BUENOS AIRES — It took just 25 years into the new century to kill off the electoral campaign.

Election campaigns used to seek shock and creativity. The ability to stand out and make an impact was prized. These were festivals of communication. But media are now rewarding persistence and enduring positions. Political identities are not as easily forged, even when spending big sums, and those those that do have staying power, in the medium and long term, can end up working as counter-identities.

Electoral processes used to have one relevant function: as debates on future policies. This is no longer so clear. At best they have become emotional plebiscites for incumbents who themselves echo their opponents and their terminology. Campaigns are replete with "terminators" who mete out justice as a spectacle, using an entirely subjective discourse. As if sifting through evidence, rivals dissect the past rather than discussing the future. In modern electioneering, democratic dialogue, empathy and understanding have given way to hostilities against a villainous opposition. Opponents have become nothing but a candidate's nemesis.

In this setting, prejudiced and brazen postures are dominant and, with the demise of "political correctness," prejudices can be aired, cost-free. Radicalism does not just gain ground; it wins elections

In this setting, prejudiced and brazen postures are dominant.

There used to be talk of "permanent" campaigning, with the emphasis always on the short-term. Day-to-day governance would thus become an ongoing opportunity to win votes and renew majorities. That meant governments needed a constant flow of good news and positive stats. Today, there is no longer a single agenda and multiple trends are digested before campaigning starts. Voters read and see what they want, and choose their media anticipating what these will report.

The main issue in this setting, as the Spanish academic Ismael Crespo argues, is merely to exist and fight liquid opinions. Messages today are ephemeral and will age fairly fast. Their permanence in the communicational space is inevitably fleeting, and political action is rather linked to appearance and visibility. This is a two-way dynamic of course: politicians need to be seen by the public, and citizens make it their daily business to air their complaints.

Ours is the time of pseudo-events that seek to become communicational events regardless of their political contribution. Far from being constructive proposals, their importance is strictly to be useful in themselves. Politics thus becomes a daily regime of competing pseudo-events that are as inconsequential as they are divisive, and as intensely debated as the biggest policy issues.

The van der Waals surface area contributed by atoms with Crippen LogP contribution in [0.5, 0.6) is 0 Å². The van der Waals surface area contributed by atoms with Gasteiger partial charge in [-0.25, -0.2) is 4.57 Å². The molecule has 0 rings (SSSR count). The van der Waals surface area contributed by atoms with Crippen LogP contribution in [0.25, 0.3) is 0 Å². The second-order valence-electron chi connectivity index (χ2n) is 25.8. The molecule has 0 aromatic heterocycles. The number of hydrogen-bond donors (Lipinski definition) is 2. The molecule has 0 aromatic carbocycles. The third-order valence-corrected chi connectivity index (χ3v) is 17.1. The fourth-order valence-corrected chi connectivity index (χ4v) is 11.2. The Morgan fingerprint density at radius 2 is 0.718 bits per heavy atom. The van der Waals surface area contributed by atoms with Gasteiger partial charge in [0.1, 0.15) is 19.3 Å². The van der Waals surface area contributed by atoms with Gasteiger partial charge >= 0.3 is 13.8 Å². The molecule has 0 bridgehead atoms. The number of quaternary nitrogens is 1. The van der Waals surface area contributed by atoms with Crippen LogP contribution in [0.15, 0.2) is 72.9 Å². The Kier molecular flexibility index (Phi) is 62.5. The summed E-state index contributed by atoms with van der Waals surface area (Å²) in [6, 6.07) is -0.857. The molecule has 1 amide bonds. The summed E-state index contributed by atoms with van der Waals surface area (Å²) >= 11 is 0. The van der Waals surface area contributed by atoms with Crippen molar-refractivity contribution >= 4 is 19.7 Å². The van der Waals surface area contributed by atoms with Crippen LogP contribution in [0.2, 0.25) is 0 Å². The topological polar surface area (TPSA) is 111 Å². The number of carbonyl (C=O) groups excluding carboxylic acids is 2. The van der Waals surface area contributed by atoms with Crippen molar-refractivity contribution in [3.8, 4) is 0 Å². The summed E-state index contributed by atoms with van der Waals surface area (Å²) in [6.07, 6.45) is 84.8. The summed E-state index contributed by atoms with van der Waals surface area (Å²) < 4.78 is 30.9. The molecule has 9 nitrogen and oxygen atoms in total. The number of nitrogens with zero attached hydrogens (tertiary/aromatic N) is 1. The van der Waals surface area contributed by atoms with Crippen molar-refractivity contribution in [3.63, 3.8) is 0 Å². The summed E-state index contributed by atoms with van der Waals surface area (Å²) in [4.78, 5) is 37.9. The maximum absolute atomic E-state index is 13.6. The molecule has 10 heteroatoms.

The competing "events" of politics are just as inconsequential as they are divisive — Photo: Wikimedia Commons

The target of these developments is potential supporters. The aim is to maintain tribal cohesion, stimulating identity traits and fanning passionate loyalties even if these clash with the democratic consensus and its norms. Anything goes (violence, humiliations, transgressions) when defending the group identity, including — needless to say — lying. Indeed, the truth becomes increasingly disputed and can barely compete with "authentic" versions of itself like post-truth, or even plain fiction. It would be difficult here to cite rationality as an explanation of electoral conduct.

In adventures, the guarantees of normalcy are suspended as the philosopher Fernando Savater says. Daring electoral adventures are those that win most media coverage and public attention. These will prompt "spasms" of support or controversy, which parties find more useful, and cheaper, than the solid campaign strategies of old.

Communication planning that would bank on television and graphics is now history. It used to be predictable: If you spent lots of money, you could expect big effects. Not anymore, though paradoxically parties are still spending as much on conventional media while boosting spending on content positioning in social media. Social media, one should note, have neither time nor regulations but a price. They may be the most visible electoral medium. They also lack replicable patterns or models except perhaps for one: authenticity, which is practically a commodity today.

Social media, one should note, have neither time nor regulations but a price.

Criticisms of negative campaigning are also a thing of the past. Campaigns have become adversarial exercises responding to public disgust, and are no longer the legitimating rites of democracy. While they do assure the transfer of power, political systems are increasingly heaving in their wake for the intensity of the rejections and discord generated. At best they legitimize winners — for a while.

Nor do modern elections necessarily reward or punish politicians anymore for failing to honor pledges. The French philosopher Bernard Manin says that in running for office, politicians know they will inevitably face unforeseen conditions, which makes them reluctant to firmly tie themselves to detailed or specific programs. When contingencies arise, randomness imposes its rules on events.

And yet, there remains a very powerful triple norm in predicting electoral movements, regardless of pledges: Ideology, tribalism and prejudices. With these, classic election campaigns may be declared dead. What we have now is something else, with entirely different effects.

*The author is a political communications expert at the Universidad Austral in Buenos Aires and president of the Asociación Latinoamericana de Investigadores en Campañas Electorales (Latin American Association of Electoral Campaign Researchers, ALICE)

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